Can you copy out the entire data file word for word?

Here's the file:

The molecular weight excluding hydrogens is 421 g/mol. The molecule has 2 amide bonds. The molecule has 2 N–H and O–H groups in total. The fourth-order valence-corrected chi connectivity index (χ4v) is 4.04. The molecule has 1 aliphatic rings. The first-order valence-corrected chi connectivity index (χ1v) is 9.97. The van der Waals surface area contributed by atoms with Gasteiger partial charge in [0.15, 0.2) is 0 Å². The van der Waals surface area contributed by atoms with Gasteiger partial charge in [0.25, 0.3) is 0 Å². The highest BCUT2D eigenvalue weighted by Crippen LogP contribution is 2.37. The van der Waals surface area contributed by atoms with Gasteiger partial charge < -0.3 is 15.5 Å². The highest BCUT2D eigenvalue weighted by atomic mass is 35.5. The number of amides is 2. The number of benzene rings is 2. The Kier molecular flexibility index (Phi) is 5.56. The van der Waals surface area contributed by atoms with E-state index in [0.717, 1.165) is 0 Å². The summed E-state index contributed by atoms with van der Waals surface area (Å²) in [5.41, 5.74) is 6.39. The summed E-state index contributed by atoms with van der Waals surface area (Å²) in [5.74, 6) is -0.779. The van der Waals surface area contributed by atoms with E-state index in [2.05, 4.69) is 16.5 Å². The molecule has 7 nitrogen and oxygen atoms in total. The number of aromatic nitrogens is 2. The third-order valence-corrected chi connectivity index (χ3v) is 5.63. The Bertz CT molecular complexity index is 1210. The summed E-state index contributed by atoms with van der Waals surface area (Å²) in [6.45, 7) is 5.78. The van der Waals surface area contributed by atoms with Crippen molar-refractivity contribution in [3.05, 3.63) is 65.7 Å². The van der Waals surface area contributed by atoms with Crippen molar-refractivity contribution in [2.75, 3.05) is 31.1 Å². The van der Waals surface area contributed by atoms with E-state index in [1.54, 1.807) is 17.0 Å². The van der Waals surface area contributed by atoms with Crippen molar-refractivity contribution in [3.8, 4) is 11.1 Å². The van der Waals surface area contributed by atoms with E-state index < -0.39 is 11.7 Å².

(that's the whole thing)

The molecular weight excluding hydrogens is 421 g/mol. The molecule has 2 amide bonds. The molecule has 2 N–H and O–H groups in total. The fourth-order valence-corrected chi connectivity index (χ4v) is 4.04. The molecule has 1 aliphatic rings. The first-order valence-corrected chi connectivity index (χ1v) is 9.97. The van der Waals surface area contributed by atoms with Gasteiger partial charge in [0.15, 0.2) is 0 Å². The van der Waals surface area contributed by atoms with Gasteiger partial charge in [0.25, 0.3) is 0 Å². The highest BCUT2D eigenvalue weighted by Crippen LogP contribution is 2.37. The van der Waals surface area contributed by atoms with Gasteiger partial charge < -0.3 is 15.5 Å². The highest BCUT2D eigenvalue weighted by atomic mass is 35.5. The number of amides is 2. The number of benzene rings is 2. The Kier molecular flexibility index (Phi) is 5.56. The van der Waals surface area contributed by atoms with E-state index in [0.717, 1.165) is 0 Å². The summed E-state index contributed by atoms with van der Waals surface area (Å²) in [5.41, 5.74) is 6.39. The summed E-state index contributed by atoms with van der Waals surface area (Å²) in [5.74, 6) is -0.779. The van der Waals surface area contributed by atoms with E-state index in [2.05, 4.69) is 16.5 Å². The molecule has 7 nitrogen and oxygen atoms in total. The number of aromatic nitrogens is 2. The third-order valence-corrected chi connectivity index (χ3v) is 5.63. The Bertz CT molecular complexity index is 1210. The summed E-state index contributed by atoms with van der Waals surface area (Å²) in [6.45, 7) is 5.78. The van der Waals surface area contributed by atoms with Crippen molar-refractivity contribution in [3.05, 3.63) is 65.7 Å². The van der Waals surface area contributed by atoms with Crippen molar-refractivity contribution in [2.75, 3.05) is 31.1 Å². The van der Waals surface area contributed by atoms with E-state index in [1.54, 1.807) is 17.0 Å². The van der Waals surface area contributed by atoms with Crippen molar-refractivity contribution in [3.8, 4) is 11.1 Å². The van der Waals surface area contributed by atoms with E-state index < -0.39 is 11.7 Å².